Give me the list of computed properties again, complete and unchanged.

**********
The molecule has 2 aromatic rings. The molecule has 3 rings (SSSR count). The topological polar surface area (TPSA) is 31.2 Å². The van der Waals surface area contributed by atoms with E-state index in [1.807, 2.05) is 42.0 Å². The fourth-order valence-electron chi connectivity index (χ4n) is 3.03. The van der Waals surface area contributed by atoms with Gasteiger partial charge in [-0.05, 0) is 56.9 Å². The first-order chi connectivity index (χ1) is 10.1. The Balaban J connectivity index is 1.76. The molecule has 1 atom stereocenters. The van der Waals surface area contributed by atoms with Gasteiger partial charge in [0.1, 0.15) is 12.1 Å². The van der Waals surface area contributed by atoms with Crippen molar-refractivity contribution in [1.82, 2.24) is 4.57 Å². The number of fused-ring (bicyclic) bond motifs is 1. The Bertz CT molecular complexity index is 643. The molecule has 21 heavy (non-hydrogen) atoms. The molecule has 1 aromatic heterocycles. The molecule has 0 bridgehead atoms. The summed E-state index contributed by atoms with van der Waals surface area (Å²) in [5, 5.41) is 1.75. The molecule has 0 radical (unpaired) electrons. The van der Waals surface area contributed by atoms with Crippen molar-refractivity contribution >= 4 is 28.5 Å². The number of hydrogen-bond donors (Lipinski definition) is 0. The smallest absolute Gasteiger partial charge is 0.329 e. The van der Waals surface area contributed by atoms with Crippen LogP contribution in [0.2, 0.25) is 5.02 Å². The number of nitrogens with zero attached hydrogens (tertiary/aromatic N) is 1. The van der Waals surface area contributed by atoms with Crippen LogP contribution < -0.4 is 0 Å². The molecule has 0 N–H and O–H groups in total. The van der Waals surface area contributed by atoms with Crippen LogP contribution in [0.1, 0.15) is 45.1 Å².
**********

The molecule has 2 aromatic rings. The molecule has 3 rings (SSSR count). The topological polar surface area (TPSA) is 31.2 Å². The van der Waals surface area contributed by atoms with E-state index in [1.807, 2.05) is 42.0 Å². The fourth-order valence-electron chi connectivity index (χ4n) is 3.03. The van der Waals surface area contributed by atoms with Gasteiger partial charge in [-0.05, 0) is 56.9 Å². The first-order chi connectivity index (χ1) is 10.1. The Balaban J connectivity index is 1.76. The molecule has 1 atom stereocenters. The van der Waals surface area contributed by atoms with Gasteiger partial charge in [0.1, 0.15) is 12.1 Å². The van der Waals surface area contributed by atoms with Crippen molar-refractivity contribution in [1.82, 2.24) is 4.57 Å². The number of fused-ring (bicyclic) bond motifs is 1. The Bertz CT molecular complexity index is 643. The molecule has 21 heavy (non-hydrogen) atoms. The molecule has 1 aromatic heterocycles. The molecule has 0 bridgehead atoms. The summed E-state index contributed by atoms with van der Waals surface area (Å²) in [5, 5.41) is 1.75. The molecule has 0 radical (unpaired) electrons. The van der Waals surface area contributed by atoms with Crippen molar-refractivity contribution >= 4 is 28.5 Å². The number of hydrogen-bond donors (Lipinski definition) is 0. The smallest absolute Gasteiger partial charge is 0.329 e. The van der Waals surface area contributed by atoms with Crippen LogP contribution in [0.2, 0.25) is 5.02 Å². The number of nitrogens with zero attached hydrogens (tertiary/aromatic N) is 1. The van der Waals surface area contributed by atoms with Crippen LogP contribution < -0.4 is 0 Å². The molecule has 0 N–H and O–H groups in total. The van der Waals surface area contributed by atoms with Crippen LogP contribution in [0.1, 0.15) is 45.1 Å².